Do You Feel What I Feel?
You may not realize how your spouse’s reactions to sensitive subjects affect your chronic pain, but they do. A recent study in The Journal of Pain concluded the emotional pain — even if you’re the caregiver — is felt more acutely by one gender over the other.
Prior studies had concluded women were more vulnerable to greater pain, distress and depression when coping with chronic pain. Based on surveys conducted on 78 Midwestern couples, however, men may be more sensitive than women, regardless if they’re the ones doing the caregiving or receiving the care.
(For the record, women made up the majority of chronic pain sufferers in the study, low back pain was the most frequent complaint, and osteoarthritis, fibromyalgia and disk problems were the most common diagnoses.)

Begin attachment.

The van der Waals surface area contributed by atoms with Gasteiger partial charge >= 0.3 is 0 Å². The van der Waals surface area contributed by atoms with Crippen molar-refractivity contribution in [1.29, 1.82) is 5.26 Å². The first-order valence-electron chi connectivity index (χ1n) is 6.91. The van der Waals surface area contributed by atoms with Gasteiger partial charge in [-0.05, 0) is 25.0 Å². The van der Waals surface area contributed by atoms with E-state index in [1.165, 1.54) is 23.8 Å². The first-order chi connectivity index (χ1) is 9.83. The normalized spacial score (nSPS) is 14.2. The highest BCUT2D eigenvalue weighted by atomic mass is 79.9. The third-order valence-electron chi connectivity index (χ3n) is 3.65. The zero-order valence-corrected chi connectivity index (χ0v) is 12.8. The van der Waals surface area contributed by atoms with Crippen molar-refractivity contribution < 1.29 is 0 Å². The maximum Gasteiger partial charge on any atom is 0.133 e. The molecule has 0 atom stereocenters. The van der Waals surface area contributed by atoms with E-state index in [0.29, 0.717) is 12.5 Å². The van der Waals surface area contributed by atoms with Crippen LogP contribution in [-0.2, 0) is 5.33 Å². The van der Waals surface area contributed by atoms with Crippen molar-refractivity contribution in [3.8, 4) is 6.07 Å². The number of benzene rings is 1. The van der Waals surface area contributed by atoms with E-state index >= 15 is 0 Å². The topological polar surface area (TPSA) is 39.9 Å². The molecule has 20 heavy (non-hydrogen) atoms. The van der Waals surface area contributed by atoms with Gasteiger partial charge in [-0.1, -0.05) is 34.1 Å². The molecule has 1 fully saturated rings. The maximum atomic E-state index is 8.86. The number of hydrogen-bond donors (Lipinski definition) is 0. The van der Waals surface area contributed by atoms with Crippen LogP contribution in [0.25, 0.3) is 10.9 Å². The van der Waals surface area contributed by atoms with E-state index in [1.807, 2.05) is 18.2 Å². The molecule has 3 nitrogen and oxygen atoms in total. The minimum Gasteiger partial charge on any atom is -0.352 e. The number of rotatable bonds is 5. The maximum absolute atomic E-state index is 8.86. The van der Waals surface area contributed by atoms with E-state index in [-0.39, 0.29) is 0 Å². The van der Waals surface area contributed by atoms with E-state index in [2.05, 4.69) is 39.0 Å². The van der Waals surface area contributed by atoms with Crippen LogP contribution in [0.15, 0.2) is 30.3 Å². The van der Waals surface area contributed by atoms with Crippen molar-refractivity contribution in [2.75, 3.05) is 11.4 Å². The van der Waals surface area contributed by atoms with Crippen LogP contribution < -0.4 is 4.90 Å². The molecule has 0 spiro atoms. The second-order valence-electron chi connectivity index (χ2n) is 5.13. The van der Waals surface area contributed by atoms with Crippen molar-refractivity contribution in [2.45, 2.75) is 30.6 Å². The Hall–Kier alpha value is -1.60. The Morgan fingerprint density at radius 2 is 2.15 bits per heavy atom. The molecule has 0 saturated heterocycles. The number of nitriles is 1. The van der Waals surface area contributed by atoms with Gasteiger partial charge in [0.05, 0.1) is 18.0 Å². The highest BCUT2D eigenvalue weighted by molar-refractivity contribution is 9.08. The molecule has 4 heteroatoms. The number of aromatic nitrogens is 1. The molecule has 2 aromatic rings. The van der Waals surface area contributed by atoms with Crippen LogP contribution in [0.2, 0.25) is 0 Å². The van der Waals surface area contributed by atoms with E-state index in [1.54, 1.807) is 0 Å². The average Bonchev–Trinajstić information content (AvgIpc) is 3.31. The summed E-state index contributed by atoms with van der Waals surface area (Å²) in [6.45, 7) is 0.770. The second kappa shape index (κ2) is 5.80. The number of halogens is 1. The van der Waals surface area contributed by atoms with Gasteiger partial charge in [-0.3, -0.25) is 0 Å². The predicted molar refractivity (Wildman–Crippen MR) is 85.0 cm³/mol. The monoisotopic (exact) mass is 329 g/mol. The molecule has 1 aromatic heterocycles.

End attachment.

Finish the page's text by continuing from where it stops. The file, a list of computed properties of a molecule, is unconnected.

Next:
Do We Have Enough Money in the Bank?
Participants spent the final 15 minutes of a three-hour interview session discussing a painful emotional subject — think family finances — during which each partner explained how they felt about the challenge, then collaborated on possible solutions.
Expecting more validation of previous research, researchers were very surprised to learn that men — caregivers and pain sufferers — were far more sensitive to the negative reactions of their wives. Blame these unexpected results on a very uncomfortable reversal of traditional gender roles within a marriage complicated by the presence of chronic pain.
One silver lining to these results: When devising interventions, doctors should assess and treat both the caregiver and the pain patient, not solely the latter.
The results of this study underscore the fact that dealing with pain isn’t a solo journey or that both men and women aren’t affected by such challenges, giving more weight to the old proverb, A problem shared is a problem halved.
To that end, caretakers and pain sufferers can benefit greatly by reading The 7-Day Back Pain Cure FOR FREE!
Written By: Updated: December 20,2011